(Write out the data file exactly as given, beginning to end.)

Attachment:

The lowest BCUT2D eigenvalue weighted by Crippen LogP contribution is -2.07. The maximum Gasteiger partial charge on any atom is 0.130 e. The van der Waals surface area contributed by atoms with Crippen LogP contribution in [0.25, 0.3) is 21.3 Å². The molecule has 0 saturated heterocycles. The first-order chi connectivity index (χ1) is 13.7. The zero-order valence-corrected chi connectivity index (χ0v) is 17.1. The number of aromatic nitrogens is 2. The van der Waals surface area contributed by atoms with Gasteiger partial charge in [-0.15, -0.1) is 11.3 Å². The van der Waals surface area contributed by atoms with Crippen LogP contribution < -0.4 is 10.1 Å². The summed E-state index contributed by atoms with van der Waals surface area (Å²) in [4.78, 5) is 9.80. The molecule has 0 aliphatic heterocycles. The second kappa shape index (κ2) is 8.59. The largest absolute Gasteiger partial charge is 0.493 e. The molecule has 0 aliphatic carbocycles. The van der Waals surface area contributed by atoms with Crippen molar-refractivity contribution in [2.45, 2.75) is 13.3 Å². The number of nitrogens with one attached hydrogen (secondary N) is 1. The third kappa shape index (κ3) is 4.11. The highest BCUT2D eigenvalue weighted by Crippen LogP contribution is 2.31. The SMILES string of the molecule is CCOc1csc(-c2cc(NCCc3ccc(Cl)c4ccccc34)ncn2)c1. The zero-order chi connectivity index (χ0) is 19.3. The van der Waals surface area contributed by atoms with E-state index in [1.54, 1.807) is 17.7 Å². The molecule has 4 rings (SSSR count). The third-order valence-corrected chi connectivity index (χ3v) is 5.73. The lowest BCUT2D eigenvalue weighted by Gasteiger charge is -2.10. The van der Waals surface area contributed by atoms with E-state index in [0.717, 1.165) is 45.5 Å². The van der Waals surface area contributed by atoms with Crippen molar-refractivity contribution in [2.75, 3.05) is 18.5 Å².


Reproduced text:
The lowest BCUT2D eigenvalue weighted by Crippen LogP contribution is -2.07. The maximum Gasteiger partial charge on any atom is 0.130 e. The van der Waals surface area contributed by atoms with Crippen LogP contribution in [0.25, 0.3) is 21.3 Å². The molecule has 0 saturated heterocycles. The first-order chi connectivity index (χ1) is 13.7. The zero-order valence-corrected chi connectivity index (χ0v) is 17.1. The number of aromatic nitrogens is 2. The van der Waals surface area contributed by atoms with Gasteiger partial charge in [-0.15, -0.1) is 11.3 Å². The van der Waals surface area contributed by atoms with Crippen LogP contribution < -0.4 is 10.1 Å². The summed E-state index contributed by atoms with van der Waals surface area (Å²) in [4.78, 5) is 9.80. The molecule has 0 aliphatic heterocycles. The second kappa shape index (κ2) is 8.59. The largest absolute Gasteiger partial charge is 0.493 e. The molecule has 0 aliphatic carbocycles. The van der Waals surface area contributed by atoms with Crippen molar-refractivity contribution in [2.45, 2.75) is 13.3 Å². The number of nitrogens with one attached hydrogen (secondary N) is 1. The third kappa shape index (κ3) is 4.11. The highest BCUT2D eigenvalue weighted by Crippen LogP contribution is 2.31. The SMILES string of the molecule is CCOc1csc(-c2cc(NCCc3ccc(Cl)c4ccccc34)ncn2)c1. The zero-order chi connectivity index (χ0) is 19.3. The van der Waals surface area contributed by atoms with E-state index in [1.54, 1.807) is 17.7 Å². The molecule has 4 rings (SSSR count). The third-order valence-corrected chi connectivity index (χ3v) is 5.73. The lowest BCUT2D eigenvalue weighted by Gasteiger charge is -2.10. The van der Waals surface area contributed by atoms with E-state index in [0.717, 1.165) is 45.5 Å². The van der Waals surface area contributed by atoms with Crippen molar-refractivity contribution in [2.75, 3.05) is 18.5 Å².